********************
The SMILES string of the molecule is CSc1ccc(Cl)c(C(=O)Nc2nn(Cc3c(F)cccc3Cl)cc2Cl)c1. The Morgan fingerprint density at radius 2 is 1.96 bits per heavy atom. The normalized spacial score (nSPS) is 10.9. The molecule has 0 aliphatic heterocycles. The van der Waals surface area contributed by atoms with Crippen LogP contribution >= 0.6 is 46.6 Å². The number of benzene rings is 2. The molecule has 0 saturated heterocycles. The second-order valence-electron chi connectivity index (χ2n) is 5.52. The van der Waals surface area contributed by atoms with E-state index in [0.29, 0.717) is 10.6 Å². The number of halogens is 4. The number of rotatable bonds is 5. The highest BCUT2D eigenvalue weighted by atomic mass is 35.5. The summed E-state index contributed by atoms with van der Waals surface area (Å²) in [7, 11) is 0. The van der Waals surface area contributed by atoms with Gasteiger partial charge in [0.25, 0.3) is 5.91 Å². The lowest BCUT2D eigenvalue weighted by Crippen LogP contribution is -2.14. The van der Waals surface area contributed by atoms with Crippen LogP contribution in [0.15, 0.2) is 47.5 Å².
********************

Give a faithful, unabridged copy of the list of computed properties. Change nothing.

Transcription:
The SMILES string of the molecule is CSc1ccc(Cl)c(C(=O)Nc2nn(Cc3c(F)cccc3Cl)cc2Cl)c1. The Morgan fingerprint density at radius 2 is 1.96 bits per heavy atom. The normalized spacial score (nSPS) is 10.9. The molecule has 0 aliphatic heterocycles. The van der Waals surface area contributed by atoms with Crippen LogP contribution >= 0.6 is 46.6 Å². The number of benzene rings is 2. The molecule has 0 saturated heterocycles. The second-order valence-electron chi connectivity index (χ2n) is 5.52. The van der Waals surface area contributed by atoms with E-state index in [0.29, 0.717) is 10.6 Å². The number of halogens is 4. The number of rotatable bonds is 5. The highest BCUT2D eigenvalue weighted by atomic mass is 35.5. The summed E-state index contributed by atoms with van der Waals surface area (Å²) in [7, 11) is 0. The van der Waals surface area contributed by atoms with Gasteiger partial charge in [0.25, 0.3) is 5.91 Å². The lowest BCUT2D eigenvalue weighted by Crippen LogP contribution is -2.14. The van der Waals surface area contributed by atoms with Crippen LogP contribution in [0.15, 0.2) is 47.5 Å².